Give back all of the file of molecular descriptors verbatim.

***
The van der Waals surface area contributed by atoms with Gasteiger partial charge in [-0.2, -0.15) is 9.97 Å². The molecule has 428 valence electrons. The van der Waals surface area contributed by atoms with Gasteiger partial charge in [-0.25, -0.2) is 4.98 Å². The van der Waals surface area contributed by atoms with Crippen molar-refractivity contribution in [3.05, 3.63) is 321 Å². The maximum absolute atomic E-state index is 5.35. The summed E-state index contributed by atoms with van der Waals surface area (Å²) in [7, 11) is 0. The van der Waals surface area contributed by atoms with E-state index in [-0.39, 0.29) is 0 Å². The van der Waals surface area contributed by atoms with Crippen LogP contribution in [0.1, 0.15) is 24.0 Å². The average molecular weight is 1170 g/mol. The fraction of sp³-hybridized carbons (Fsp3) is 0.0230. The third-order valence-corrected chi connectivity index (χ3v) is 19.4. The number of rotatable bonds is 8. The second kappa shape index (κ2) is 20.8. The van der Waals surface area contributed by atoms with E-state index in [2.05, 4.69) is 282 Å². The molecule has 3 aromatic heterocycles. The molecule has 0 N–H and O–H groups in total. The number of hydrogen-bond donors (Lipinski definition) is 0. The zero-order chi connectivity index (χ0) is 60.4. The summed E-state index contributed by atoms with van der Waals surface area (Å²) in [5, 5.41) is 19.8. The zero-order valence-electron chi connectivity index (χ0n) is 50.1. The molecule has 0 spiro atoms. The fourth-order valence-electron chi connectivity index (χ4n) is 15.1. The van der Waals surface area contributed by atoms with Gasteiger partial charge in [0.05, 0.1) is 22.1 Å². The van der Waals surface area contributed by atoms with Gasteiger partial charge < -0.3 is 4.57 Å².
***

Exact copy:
The van der Waals surface area contributed by atoms with Gasteiger partial charge in [-0.2, -0.15) is 9.97 Å². The molecule has 428 valence electrons. The van der Waals surface area contributed by atoms with Gasteiger partial charge in [-0.25, -0.2) is 4.98 Å². The van der Waals surface area contributed by atoms with Crippen molar-refractivity contribution in [3.05, 3.63) is 321 Å². The maximum absolute atomic E-state index is 5.35. The summed E-state index contributed by atoms with van der Waals surface area (Å²) in [7, 11) is 0. The van der Waals surface area contributed by atoms with E-state index in [-0.39, 0.29) is 0 Å². The van der Waals surface area contributed by atoms with Crippen LogP contribution in [0.1, 0.15) is 24.0 Å². The average molecular weight is 1170 g/mol. The fraction of sp³-hybridized carbons (Fsp3) is 0.0230. The third-order valence-corrected chi connectivity index (χ3v) is 19.4. The number of rotatable bonds is 8. The second kappa shape index (κ2) is 20.8. The van der Waals surface area contributed by atoms with E-state index in [2.05, 4.69) is 282 Å². The molecule has 3 aromatic heterocycles. The molecule has 0 N–H and O–H groups in total. The number of hydrogen-bond donors (Lipinski definition) is 0. The zero-order chi connectivity index (χ0) is 60.4. The summed E-state index contributed by atoms with van der Waals surface area (Å²) in [5, 5.41) is 19.8. The zero-order valence-electron chi connectivity index (χ0n) is 50.1. The molecule has 0 spiro atoms. The fourth-order valence-electron chi connectivity index (χ4n) is 15.1. The van der Waals surface area contributed by atoms with Gasteiger partial charge in [0.05, 0.1) is 22.1 Å². The van der Waals surface area contributed by atoms with Gasteiger partial charge < -0.3 is 4.57 Å².